There is a Crisis in U.S. Education- but it is NOT because of Covid-19

These are definitely tough times. The coronavirus pandemic has created a serious public health crisis, a serious economic crisis, and a serious public welfare crisis. However, the education crisis we now perceive was not caused by Covid-19.

Currently, newspapers and online platforms are filled with articles describing how terrible it is that children are missing several months of schooling. The authors of these articles worry about how our children will ever make up the lost school time. Some even alarmingly allege that these few months of lost classroom time will permanently cripple an entire generation of children, setting them back years in learning that they will never be able to recover.

This is nonsense.


Very few of these school-focused folks seem willing, or able to admit that maybe the time kids spend outside of the classroom might actually be EQUALLY – if not MORE – valuable than the time spent in it!

I believe that those who are sounding the panic alarm really are well-intentioned, and actually do believe that a few months of lost classroom time will result in serious damage to kids – but it’s simply not true.

Schools are very good at teaching (and testing) kids about the things that educators think they absolutely must know in order to be successful in school. The problem is that what a child needs to learn to be successful in school often is not what he or she actually needs to know to be successful in life.

There is absolutely no compelling evidence to support the assertion that the math, science, or history an individual learns in school, directly relates to the actual real-life needs and realities of most adults.

Yes, the current system ensures that those who are certified as completing more years of schooling get more opportunities for admission to better-paying jobs, but the actual usefulness of what was taught during those years of schooling? Well, that’s another question.

Reflect for a moment. When was the last time your job required you to use any of the science content you learned in middle school? What about history or even math? It likely was interesting information you learned, no arguing that, but was it directly useful to you then, or now? Probably not.

Don’t get me wrong, I am all for everyone learning as much as they can; the more the better. However, my own research, and that of others, has convincingly shown that most people learn most of what they need to know to be successful in life OUTSIDE of school.

The current crisis has created new opportunities for children to develop and improve their communication skills, research skills, organization skills, and critical thinking skills, all within a real-life context, and all within situations in which the “why do I need to know this?” is entirely clear, even if you are only seven years old.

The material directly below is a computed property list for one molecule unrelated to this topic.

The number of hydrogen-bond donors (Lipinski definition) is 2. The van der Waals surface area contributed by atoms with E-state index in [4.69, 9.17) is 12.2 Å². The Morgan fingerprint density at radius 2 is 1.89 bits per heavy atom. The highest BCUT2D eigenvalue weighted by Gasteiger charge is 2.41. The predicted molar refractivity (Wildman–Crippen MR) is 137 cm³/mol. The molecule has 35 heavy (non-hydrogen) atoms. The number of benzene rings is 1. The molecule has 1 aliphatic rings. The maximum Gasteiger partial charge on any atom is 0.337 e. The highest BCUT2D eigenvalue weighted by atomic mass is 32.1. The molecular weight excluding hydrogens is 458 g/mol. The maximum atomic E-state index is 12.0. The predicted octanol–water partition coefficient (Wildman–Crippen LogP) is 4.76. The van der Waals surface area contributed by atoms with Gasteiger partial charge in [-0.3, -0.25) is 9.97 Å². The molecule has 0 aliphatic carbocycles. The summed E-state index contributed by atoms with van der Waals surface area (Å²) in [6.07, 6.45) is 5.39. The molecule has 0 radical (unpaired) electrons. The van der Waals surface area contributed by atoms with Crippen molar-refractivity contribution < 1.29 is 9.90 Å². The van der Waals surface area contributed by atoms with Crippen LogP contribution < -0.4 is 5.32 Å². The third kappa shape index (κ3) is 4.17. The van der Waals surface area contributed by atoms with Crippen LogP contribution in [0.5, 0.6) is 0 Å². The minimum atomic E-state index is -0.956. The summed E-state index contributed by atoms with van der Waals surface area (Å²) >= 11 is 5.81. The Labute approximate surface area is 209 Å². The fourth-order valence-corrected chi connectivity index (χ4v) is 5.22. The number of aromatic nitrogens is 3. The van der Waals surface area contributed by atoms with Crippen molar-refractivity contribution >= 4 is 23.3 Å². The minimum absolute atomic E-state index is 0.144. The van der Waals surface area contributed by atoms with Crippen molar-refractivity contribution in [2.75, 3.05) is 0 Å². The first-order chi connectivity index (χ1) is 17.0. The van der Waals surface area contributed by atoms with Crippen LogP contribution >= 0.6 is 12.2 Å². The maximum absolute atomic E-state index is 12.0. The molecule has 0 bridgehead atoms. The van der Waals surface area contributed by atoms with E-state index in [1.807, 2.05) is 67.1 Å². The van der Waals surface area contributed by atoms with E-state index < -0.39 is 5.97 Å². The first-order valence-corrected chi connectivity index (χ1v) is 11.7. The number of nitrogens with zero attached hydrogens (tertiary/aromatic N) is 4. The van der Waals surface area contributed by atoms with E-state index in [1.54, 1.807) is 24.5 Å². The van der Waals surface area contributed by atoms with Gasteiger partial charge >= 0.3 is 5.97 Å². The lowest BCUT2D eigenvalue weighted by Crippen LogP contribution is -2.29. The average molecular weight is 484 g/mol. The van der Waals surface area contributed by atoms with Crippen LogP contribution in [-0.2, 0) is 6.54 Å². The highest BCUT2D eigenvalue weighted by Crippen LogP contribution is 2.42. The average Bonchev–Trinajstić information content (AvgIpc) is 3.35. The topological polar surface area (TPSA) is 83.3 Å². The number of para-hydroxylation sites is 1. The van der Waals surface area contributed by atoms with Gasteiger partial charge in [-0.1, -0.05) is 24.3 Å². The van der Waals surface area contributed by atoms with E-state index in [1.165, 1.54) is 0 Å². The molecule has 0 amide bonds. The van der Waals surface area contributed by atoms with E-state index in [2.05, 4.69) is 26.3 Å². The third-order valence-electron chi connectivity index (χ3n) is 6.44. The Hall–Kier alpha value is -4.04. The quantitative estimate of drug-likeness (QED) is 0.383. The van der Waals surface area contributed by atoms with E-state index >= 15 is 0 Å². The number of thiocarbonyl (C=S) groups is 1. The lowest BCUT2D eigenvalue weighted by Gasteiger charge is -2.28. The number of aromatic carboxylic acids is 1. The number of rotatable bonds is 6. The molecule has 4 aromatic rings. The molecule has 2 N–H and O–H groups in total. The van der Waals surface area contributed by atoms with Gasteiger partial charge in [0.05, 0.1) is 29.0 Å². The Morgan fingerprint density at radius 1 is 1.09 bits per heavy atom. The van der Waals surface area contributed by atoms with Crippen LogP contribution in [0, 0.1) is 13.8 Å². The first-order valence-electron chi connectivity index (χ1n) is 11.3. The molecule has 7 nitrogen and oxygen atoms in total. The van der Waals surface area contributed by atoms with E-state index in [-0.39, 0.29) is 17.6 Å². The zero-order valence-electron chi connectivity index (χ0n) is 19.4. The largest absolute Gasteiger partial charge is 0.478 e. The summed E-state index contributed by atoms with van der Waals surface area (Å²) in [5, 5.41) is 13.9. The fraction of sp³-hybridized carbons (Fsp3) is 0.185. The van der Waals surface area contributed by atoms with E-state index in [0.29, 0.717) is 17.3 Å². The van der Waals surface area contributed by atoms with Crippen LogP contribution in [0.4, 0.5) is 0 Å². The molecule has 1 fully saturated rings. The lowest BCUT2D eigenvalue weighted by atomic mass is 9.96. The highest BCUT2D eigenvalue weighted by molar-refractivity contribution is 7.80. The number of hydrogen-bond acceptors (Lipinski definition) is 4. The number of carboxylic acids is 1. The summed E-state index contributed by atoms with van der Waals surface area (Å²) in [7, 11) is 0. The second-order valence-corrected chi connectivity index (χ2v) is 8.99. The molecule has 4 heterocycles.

The hours spent in the classroom are responsible for a VERY small portion of childhood learning.

My own research has shown that children learn as much, if not more science beyond the classroom, as they do inside one. Children actually only spend about 20% of their school age years in a classroom. That learning does not cease once the school bell rings for dismissal at 3 pm. Children do not stop learning during the other 80% of their childhood. As a person ages, the relative percentage of classroom time continues to decline, so that by the end of a lifetime of learning, the average person will have spent just a tiny fraction – (about 3%) of their entire life learning within the context of a formal classroom.

But what about summer learning loss? Isn’t it true that children lose much of what they have learned over the summer?

Actually no! This too is a myth.

Recent research using more effective measures and better statistics by researchers such as Paul von Hippel, who importantly also conducted some of the original research on summer reading declines, has found that children, including those living in low income, under-resourced communities actually do NOT suffer a loss in learning over summer vacation. Yes, there are real disparities between the economically advantaged and disadvantaged, but the evidence shows that these glaring gaps in knowledge and skills emerge well before children even enter school, and by and large are not erased as a consequence of schooling. These disparities relate to poverty, the disenfranchisement of parents/caregivers by the system, and awareness and access to resources, as well as profound equity issues. Whether we want to admit it or not, these systemic problems are so intractable that children being out of school an extra couple of months will not dramatically influence current realities one way or another.

What is important for everyone to appreciate is that children love to learn and they will do so whether in school or outside of it. Clearly, what children learn in school is different from what they learn outside of school, but do not let the school-lobby bully you into believing that what is learned in school is more valuable and important. It is not true.

As long as children have stimulation, opportunities to explore new ideas, ask questions and interact with adults and peers, they will continue to intellectually grow and develop. Even if they miss several months of school, they will be fine.